Filed under: Action, Analysis, Anarchist Movement, Featured, Incarceration, Police, Southeast, White Supremacy
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Reportbacks from two different demonstrations pushing for the release of prisoners on the local and state-level, as well as some thoughts on experimentation and repression with the car demo as a tactic.
Twice in the last several weeks, radicals, anarchists, and abolitionists took advantage of the new tactic of the car demo in central NC to put pressure on county and statewide governments to release prisoners in the face of the coronavirus. The unprecedented danger that this pandemic represents for those on the inside has become more clear every day; as of right now a federal prison in Butner, NC currently has the highest rate of cases in any prison in the country, and we are constantly hearing news from inside state prisons about the disastrous conditions which NC prisoners are facing.
❤️to everyone who came out yesterday to beep their horns & blast their radios at the Governor's Mansion. Leanin out cars to wave flags & singalong to shared tunes was a heartwarming moment in shitty times. #CareNotCages & #Fuck12 @StrawFinal @NCResists @united4survival pic.twitter.com/DFlAK2WBBZ
— Empty Cages Collective (@EmptyCagesColl) April 11, 2020
These demos built upon petitions and phone zaps drafted and spread by anti-prison groups like the Empty Cages Collective, a tremendous amount of networking and correspondence with those on the inside, as well as other, more center-left coalitions that are calling for a range of liberal reform, including some releases from jails and prisons.
Durham, March 26th
When the jail demo was announced, rumors of shelter-in-place orders were swirling around, but none had come down on the state level. The City of Durham, critical of the governor for taking too long, joined some other local governments in issuing their own, set to go into effect at 6:00 pm on the day of the demo, which began at 6:30 pm.
The Durham demo had multiple components and possibilities for participating, including a day-long push on an ongoing call in campaign to the Sheriff and DA, participation in cars, or safe distance participation outside. The decision to keep the demo at its scheduled time and date took into account research and an understanding of the orders and their potential relevance to protest. It was also made with a deep desire to meet this confusing moment of social restriction with a strong continued show of support for people in the jail. Continuing with the demo was also meant to offer reassurance to whoever would come that evening that togetherness and solidarity in many forms belong to us, and will and must persist creatively as state control tightens.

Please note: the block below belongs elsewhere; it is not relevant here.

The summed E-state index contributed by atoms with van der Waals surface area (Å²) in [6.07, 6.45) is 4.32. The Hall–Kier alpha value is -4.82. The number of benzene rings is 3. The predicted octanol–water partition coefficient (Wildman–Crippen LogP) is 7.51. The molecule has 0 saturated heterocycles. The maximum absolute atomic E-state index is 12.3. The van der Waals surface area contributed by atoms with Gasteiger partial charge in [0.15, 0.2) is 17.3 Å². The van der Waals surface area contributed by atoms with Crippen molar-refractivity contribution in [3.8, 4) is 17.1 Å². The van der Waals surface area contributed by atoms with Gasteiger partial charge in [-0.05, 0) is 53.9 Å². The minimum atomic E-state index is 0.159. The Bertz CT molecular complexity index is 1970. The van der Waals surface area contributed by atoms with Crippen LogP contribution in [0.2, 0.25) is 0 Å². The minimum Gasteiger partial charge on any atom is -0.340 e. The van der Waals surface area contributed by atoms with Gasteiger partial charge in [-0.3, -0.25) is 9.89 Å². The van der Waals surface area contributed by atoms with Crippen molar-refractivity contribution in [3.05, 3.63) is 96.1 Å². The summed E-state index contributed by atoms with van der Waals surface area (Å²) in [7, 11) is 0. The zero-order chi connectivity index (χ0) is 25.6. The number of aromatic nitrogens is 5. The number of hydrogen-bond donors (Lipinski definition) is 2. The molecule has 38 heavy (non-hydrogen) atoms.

— Empty Cages Collective (@EmptyCagesColl) March 27, 2020
An experimental and caring energy dominated the mood of the crowd, who found different ways to communicate and new ways to move through space around the jail, a place where family, friends and community members and projects have demonstrated for a decade. The intensity of our times and the demand of freeing people while there is still time to save lives was clear in the emotions of people in the crowd, and of people inside.
After a beautiful and loud caravan of cars and people with banners and masks circled the entire jail and courthouse complex on arterial city streets, marching by the back parking lot as detention officers changed shifts, a line of cars sat in the street honking and waving signs facing a long wall of cell windows. Standing in the street, with strong gusts of spring wind racing down the side street, we could hear the pounding on the walls and windows inside everywhere, so loud that it could be heard over the blaring of horns and chants and shouting. Like in other places, the messages people held up inside were simple, urgent, heartbreaking: Free Us.
New points of collaboration between many people working on different projects and campaigns demanding release for people in jails, prisons and ICE detention feels like one of the things that grew out of this day of action against the Durham jail. It is critical and irreplaceable for people inside to see us, hear from us, know that we are making calls, and that they are not forgotten as we all fight the pandemic and as we continue already urgent fights against prisons and for abolition. The first experience in our area of the car demo tactic was also something that generated discussions and ideas about new challenges and new possibilities.
Raleigh, April 10th
A couple weeks later, folks sought to utilize a similar approach to amplify pressure on the statewide level. Along with similar calls for “decarceration” across the country, the second demo sought to surround the governor’s mansion in downtown Raleigh. This was the same building at which a crowd of angry anti-police demonstrators tore down and burned flags less than a month ago, in response to the police shooting of Javier Torres (https://wlos.com/news/local/police-shooting-leads-to-tension-protests-in-raleigh-overnight).